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Soviet Space CultureSpace Exploration in Russian and Western Popular Culture

Soviet Space Culture: Space Exploration in Russian and Western Popular Culture [This chapter contains a comparative examination of a comprehensive selection of fictional representations of space exploration in search of their main recurrent and specific features. It has been conducted on the assumption that such representations, frequently stimulated by the secretive and at times disingenuous nature of the official outer space discourse, provide a revealing counter-narrative to this discourse, tapping into common and widespread hopes and fears associated with the space conquest. In my analysis, I have chosen to focus on two media created to reach the widest audience possible and thus achieve a maximum impact, the popular song and the motion picture, because their bid for a mass appeal inevitably feeds off, shapes up and uncovers the relevant patterns of collective consciousness. (Regrettably, the word limit precludes me from a discussion of the genre of television science fiction series.) Chronologically, prominence will be given to songs and films from the early 1960s to the present. Occasionally, however, I shall be referring to the films that had pictured interplanetary travel long before manned space missions became a reality, and therefore had also contributed to the narrative in question. My approach to the cultural artefacts at hand combines various techniques of interpretative textual analysis with elements of content analysis in an attempt to detect the artefacts’ messages, identify their (ir)regular traits and relate them to the public perception of the ‘man in space’ phenomenon. The artefacts’ thematic commonality is given preference over the negligible differences determined by their genre.] http://www.deepdyve.com/assets/images/DeepDyve-Logo-lg.png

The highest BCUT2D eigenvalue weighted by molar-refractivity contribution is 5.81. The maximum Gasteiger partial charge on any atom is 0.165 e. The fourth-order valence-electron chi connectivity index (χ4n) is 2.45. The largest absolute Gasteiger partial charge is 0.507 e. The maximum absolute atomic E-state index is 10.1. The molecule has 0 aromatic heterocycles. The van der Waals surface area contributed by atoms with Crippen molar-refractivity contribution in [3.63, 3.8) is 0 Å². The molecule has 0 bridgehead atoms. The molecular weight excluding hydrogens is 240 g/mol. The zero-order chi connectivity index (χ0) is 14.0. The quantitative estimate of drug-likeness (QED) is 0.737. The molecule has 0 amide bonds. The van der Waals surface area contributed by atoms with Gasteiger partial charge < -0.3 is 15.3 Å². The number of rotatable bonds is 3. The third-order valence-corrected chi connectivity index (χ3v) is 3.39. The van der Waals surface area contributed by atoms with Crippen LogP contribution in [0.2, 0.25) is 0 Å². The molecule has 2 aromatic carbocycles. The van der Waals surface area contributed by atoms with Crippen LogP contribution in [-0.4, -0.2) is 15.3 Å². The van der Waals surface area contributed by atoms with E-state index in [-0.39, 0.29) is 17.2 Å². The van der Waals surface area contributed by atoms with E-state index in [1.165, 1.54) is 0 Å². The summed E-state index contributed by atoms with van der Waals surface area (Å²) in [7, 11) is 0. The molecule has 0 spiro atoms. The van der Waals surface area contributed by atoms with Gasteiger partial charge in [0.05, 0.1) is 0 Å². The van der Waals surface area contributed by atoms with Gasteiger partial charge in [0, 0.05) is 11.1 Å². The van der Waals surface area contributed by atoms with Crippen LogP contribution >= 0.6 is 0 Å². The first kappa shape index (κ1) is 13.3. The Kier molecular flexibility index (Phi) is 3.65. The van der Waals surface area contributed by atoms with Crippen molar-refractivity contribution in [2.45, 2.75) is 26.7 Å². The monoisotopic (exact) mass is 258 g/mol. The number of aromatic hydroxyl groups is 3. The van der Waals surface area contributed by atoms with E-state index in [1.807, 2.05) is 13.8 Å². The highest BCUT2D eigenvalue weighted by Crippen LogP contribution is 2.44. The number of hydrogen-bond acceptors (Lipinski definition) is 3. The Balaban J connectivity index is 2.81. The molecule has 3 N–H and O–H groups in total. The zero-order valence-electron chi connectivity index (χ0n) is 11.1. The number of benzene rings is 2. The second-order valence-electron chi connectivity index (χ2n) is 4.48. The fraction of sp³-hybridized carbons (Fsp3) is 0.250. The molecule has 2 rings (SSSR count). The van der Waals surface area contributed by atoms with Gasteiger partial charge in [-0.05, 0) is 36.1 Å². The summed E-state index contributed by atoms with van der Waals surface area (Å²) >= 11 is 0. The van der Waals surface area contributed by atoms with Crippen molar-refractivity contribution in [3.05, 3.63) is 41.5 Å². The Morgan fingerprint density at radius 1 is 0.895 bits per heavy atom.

Soviet Space CultureSpace Exploration in Russian and Western Popular Culture

Editors: Maurer, Eva; Richers, Julia; Rüthers, Monica; Scheide, Carmen
Soviet Space Culture — Nov 22, 2015

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References (2)

Publisher
Palgrave Macmillan UK
Copyright
© Palgrave Macmillan, a division of Macmillan Publishers Limited 2011
ISBN
978-1-349-32437-8
Pages
251 –265
DOI
10.1057/9780230307049_19
Publisher site
See Chapter on Publisher Site

Abstract

[This chapter contains a comparative examination of a comprehensive selection of fictional representations of space exploration in search of their main recurrent and specific features. It has been conducted on the assumption that such representations, frequently stimulated by the secretive and at times disingenuous nature of the official outer space discourse, provide a revealing counter-narrative to this discourse, tapping into common and widespread hopes and fears associated with the space conquest. In my analysis, I have chosen to focus on two media created to reach the widest audience possible and thus achieve a maximum impact, the popular song and the motion picture, because their bid for a mass appeal inevitably feeds off, shapes up and uncovers the relevant patterns of collective consciousness. (Regrettably, the word limit precludes me from a discussion of the genre of television science fiction series.) Chronologically, prominence will be given to songs and films from the early 1960s to the present. Occasionally, however, I shall be referring to the films that had pictured interplanetary travel long before manned space missions became a reality, and therefore had also contributed to the narrative in question. My approach to the cultural artefacts at hand combines various techniques of interpretative textual analysis with elements of content analysis in an attempt to detect the artefacts’ messages, identify their (ir)regular traits and relate them to the public perception of the ‘man in space’ phenomenon. The artefacts’ thematic commonality is given preference over the negligible differences determined by their genre.]

Published: Nov 22, 2015

Keywords: Space Exploration; Space Flight; Outer Space; Space Programme; Conspiracy Theory

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